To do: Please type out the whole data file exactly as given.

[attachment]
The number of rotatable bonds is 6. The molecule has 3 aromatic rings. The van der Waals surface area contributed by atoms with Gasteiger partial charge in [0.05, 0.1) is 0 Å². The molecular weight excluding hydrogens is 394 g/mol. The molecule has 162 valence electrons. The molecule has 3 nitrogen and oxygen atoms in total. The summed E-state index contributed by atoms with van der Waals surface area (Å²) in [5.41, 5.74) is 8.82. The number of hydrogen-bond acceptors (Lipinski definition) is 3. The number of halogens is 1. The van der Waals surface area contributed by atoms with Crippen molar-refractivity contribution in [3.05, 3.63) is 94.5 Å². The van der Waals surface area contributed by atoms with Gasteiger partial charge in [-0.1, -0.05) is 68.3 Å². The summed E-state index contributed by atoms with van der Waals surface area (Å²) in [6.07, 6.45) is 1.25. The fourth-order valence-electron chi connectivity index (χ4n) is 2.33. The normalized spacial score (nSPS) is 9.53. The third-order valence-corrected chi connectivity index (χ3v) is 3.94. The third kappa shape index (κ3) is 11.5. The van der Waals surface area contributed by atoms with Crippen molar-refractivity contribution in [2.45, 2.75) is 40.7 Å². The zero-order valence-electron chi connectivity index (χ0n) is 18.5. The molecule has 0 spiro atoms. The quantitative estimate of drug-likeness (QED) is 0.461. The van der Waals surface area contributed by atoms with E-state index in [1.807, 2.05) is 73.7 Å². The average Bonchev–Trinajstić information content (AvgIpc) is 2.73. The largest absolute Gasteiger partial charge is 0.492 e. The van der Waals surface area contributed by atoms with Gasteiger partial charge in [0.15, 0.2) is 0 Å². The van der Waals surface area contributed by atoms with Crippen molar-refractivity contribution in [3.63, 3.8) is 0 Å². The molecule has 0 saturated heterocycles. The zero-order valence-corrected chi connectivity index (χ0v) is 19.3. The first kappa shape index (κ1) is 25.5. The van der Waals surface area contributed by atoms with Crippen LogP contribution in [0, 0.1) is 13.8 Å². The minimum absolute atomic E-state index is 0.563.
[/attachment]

The number of rotatable bonds is 6. The molecule has 3 aromatic rings. The van der Waals surface area contributed by atoms with Gasteiger partial charge in [0.05, 0.1) is 0 Å². The molecular weight excluding hydrogens is 394 g/mol. The molecule has 162 valence electrons. The molecule has 3 nitrogen and oxygen atoms in total. The summed E-state index contributed by atoms with van der Waals surface area (Å²) in [5.41, 5.74) is 8.82. The number of hydrogen-bond acceptors (Lipinski definition) is 3. The number of halogens is 1. The van der Waals surface area contributed by atoms with Crippen molar-refractivity contribution in [3.05, 3.63) is 94.5 Å². The van der Waals surface area contributed by atoms with Gasteiger partial charge in [-0.1, -0.05) is 68.3 Å². The summed E-state index contributed by atoms with van der Waals surface area (Å²) in [6.07, 6.45) is 1.25. The fourth-order valence-electron chi connectivity index (χ4n) is 2.33. The normalized spacial score (nSPS) is 9.53. The third-order valence-corrected chi connectivity index (χ3v) is 3.94. The third kappa shape index (κ3) is 11.5. The van der Waals surface area contributed by atoms with Crippen molar-refractivity contribution in [2.45, 2.75) is 40.7 Å². The zero-order valence-electron chi connectivity index (χ0n) is 18.5. The molecule has 0 spiro atoms. The quantitative estimate of drug-likeness (QED) is 0.461. The van der Waals surface area contributed by atoms with E-state index in [1.807, 2.05) is 73.7 Å². The average Bonchev–Trinajstić information content (AvgIpc) is 2.73. The largest absolute Gasteiger partial charge is 0.492 e. The van der Waals surface area contributed by atoms with Gasteiger partial charge in [0.15, 0.2) is 0 Å². The van der Waals surface area contributed by atoms with Crippen molar-refractivity contribution in [3.63, 3.8) is 0 Å². The molecule has 0 saturated heterocycles. The zero-order valence-corrected chi connectivity index (χ0v) is 19.3. The first kappa shape index (κ1) is 25.5. The van der Waals surface area contributed by atoms with Crippen LogP contribution in [0, 0.1) is 13.8 Å². The minimum absolute atomic E-state index is 0.563.